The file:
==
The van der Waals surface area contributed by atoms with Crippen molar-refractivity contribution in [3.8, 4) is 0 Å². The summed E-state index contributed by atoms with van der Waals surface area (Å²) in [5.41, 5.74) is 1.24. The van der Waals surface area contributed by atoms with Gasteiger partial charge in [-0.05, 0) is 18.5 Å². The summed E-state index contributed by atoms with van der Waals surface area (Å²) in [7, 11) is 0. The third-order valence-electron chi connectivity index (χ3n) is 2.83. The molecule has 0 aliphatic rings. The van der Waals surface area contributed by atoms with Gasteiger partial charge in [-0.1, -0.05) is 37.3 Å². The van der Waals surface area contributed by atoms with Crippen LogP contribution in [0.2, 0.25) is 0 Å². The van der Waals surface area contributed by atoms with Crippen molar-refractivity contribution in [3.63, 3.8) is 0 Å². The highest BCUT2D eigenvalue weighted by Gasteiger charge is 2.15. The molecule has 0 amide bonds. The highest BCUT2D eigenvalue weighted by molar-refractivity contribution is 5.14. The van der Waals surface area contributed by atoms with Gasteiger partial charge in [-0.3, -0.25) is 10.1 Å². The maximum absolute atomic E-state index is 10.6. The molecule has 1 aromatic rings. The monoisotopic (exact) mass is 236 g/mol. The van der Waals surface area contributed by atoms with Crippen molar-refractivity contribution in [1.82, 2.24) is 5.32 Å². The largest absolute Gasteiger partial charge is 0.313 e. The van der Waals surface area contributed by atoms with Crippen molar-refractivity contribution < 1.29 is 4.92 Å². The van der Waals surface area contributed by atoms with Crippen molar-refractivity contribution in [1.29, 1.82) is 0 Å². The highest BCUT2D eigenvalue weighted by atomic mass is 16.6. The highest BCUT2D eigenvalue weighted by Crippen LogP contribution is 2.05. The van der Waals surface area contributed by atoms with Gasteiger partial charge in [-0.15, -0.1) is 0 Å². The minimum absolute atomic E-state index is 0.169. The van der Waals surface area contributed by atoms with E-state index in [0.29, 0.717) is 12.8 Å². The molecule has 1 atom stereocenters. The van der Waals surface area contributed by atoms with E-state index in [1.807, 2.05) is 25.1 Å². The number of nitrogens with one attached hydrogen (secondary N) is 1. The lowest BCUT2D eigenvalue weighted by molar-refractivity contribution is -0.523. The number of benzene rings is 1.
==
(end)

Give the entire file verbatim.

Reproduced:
The van der Waals surface area contributed by atoms with Crippen molar-refractivity contribution in [3.8, 4) is 0 Å². The summed E-state index contributed by atoms with van der Waals surface area (Å²) in [5.41, 5.74) is 1.24. The van der Waals surface area contributed by atoms with Gasteiger partial charge in [-0.05, 0) is 18.5 Å². The summed E-state index contributed by atoms with van der Waals surface area (Å²) in [7, 11) is 0. The third-order valence-electron chi connectivity index (χ3n) is 2.83. The molecule has 0 aliphatic rings. The van der Waals surface area contributed by atoms with Gasteiger partial charge in [-0.1, -0.05) is 37.3 Å². The van der Waals surface area contributed by atoms with Crippen LogP contribution in [0.2, 0.25) is 0 Å². The van der Waals surface area contributed by atoms with Crippen molar-refractivity contribution in [3.63, 3.8) is 0 Å². The highest BCUT2D eigenvalue weighted by Gasteiger charge is 2.15. The molecule has 0 amide bonds. The highest BCUT2D eigenvalue weighted by molar-refractivity contribution is 5.14. The van der Waals surface area contributed by atoms with Gasteiger partial charge in [-0.3, -0.25) is 10.1 Å². The maximum absolute atomic E-state index is 10.6. The molecule has 1 aromatic rings. The monoisotopic (exact) mass is 236 g/mol. The van der Waals surface area contributed by atoms with Crippen molar-refractivity contribution in [1.82, 2.24) is 5.32 Å². The largest absolute Gasteiger partial charge is 0.313 e. The van der Waals surface area contributed by atoms with Crippen molar-refractivity contribution < 1.29 is 4.92 Å². The van der Waals surface area contributed by atoms with Crippen molar-refractivity contribution in [1.29, 1.82) is 0 Å². The highest BCUT2D eigenvalue weighted by atomic mass is 16.6. The highest BCUT2D eigenvalue weighted by Crippen LogP contribution is 2.05. The van der Waals surface area contributed by atoms with Gasteiger partial charge in [-0.15, -0.1) is 0 Å². The minimum absolute atomic E-state index is 0.169. The van der Waals surface area contributed by atoms with E-state index in [0.29, 0.717) is 12.8 Å². The molecule has 1 atom stereocenters. The van der Waals surface area contributed by atoms with E-state index in [1.807, 2.05) is 25.1 Å². The number of nitrogens with one attached hydrogen (secondary N) is 1. The lowest BCUT2D eigenvalue weighted by molar-refractivity contribution is -0.523. The number of benzene rings is 1.